Police arrested a suspect early Saturday in connection with the fatal shooting of a student at South Carolina State University.

A news release issued by police says Justin Bernard Singleton, 19, of Charleston, was arrested in a parking lot of an apartment complex in Orangeburg, where the campus is located and has been charged with murder in the death of Brandon Robinson, 20, who was shot and killed on Friday.

China's Li Na has won her second Grand Slam title in a women's singles victory over Slovakian Dominika Cibulkova at the Australian Open.

The New York Times reports from Melbourne:

One of the biggest earthquakes in U.S. history didn't occur in California. Or Alaska. It happened in the country's midsection some 200 years ago in an area where today seven states straddle the Mississippi River Valley.

And seismologists from the United States Geological Survey believe they've uncovered evidence that the New Madrid Seismic Zone, as the area that spawned the 1811-12 quakes is known, is still alive and kicking.

A mentally ill British national held in Pakistan has been sentenced to death for blasphemy after claiming to be the Prophet Muhammad.

Mohammed Asghar, 69, was arrested in Rawalpindi, near the Pakistani capital Islamabad, in 2010 shortly after returning from a trip to the U.K., where he was treated for paranoid schizophrenia, his lawyer said.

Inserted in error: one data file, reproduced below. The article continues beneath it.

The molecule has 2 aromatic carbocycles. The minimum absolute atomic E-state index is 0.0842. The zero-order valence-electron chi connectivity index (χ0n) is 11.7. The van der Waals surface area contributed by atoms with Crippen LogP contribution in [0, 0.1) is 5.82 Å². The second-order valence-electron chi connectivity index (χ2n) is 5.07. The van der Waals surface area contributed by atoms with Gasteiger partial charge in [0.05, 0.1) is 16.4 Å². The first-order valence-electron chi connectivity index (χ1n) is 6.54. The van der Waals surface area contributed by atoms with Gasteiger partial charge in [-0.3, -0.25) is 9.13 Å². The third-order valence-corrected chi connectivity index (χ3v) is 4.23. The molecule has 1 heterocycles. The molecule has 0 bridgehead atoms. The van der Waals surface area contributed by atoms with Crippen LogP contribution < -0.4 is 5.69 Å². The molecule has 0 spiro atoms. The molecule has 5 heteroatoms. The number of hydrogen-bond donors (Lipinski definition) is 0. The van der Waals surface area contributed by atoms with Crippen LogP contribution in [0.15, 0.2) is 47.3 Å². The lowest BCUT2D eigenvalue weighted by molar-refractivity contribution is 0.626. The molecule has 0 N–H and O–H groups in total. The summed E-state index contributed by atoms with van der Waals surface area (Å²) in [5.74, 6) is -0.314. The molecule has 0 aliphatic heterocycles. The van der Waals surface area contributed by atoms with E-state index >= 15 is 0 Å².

It was then that he allegedly wrote letters to various individuals, including a police officer, claiming that he was the revered prophet of Islam.

Rafael Nadal beat out rival Roger Federer to reach the Australian Open final for the third time in what The New York Times describes as "a breezy 7-6(4), 6-3, 6-3 win" Friday in Melbourne. Nadal will face No. 8-seeded Stan Wawrinka of Switzerland for the title.

The Times writes:

More than 40 vehicles, many of them semitrailers, were involved in a massive pileup on a slippery stretch of Interstate 94 in northwestern Indiana that killed at least three people and injured 23 others.

The accident occurred near Michigan City, Ind., about 60 miles from Chicago around 3:30 p.m. ET on Thursday.

The Associated Press reports:

A ghost ship full of diseased, cannibalistic rats could be nearing landfall somewhere in the British Isles.

No, it's not the plot for a new horror film. According to The Independent, the 300-foot cruise liner Lyubov Orlova, which has been drifting, crewless, around the North Atlantic for nearly a year since it snapped its towline en route to the scrapyard, might be moving east toward the English coast.

A cease-fire deal has been reached between the government of the nascent country of South Sudan and rebel forces to end five weeks of fighting that has claimed more than 10,000 lives.

The agreement for a countrywide cease-fire was signed Thursday in the Ethiopian capital, Addis Ababa. NPR's Gregory Warner, reporting from Bukavu in the neighboring Democratic Republic of Congo, says the deal marks a breakthrough in peace talks that stalled for weeks over the fate of 11 political prisoners under house arrest by the South Sudanese government.

We're not exactly fashionistas here at The Two-Way, but even with our skewed sense of style, we're not sure what to make of the Ralph Lauren-designed uniforms to be worn by the U.S. Olympic team at the opening ceremony in Sochi on Feb. 7.

As one of our colleagues said, the uniform "looks like something your grandmother would knit you for Christmas." CBS Sports made a similar observation: "It's almost like an ugly Christmas sweater vest mixed with some yoga pants."

The FBI nabbed five alleged mobsters in a series of predawn raids in New York on Thursday in connection with the infamous 1978 Lufthansa heist that netted $6 million in cash and jewels and that inspired the film GoodFellas.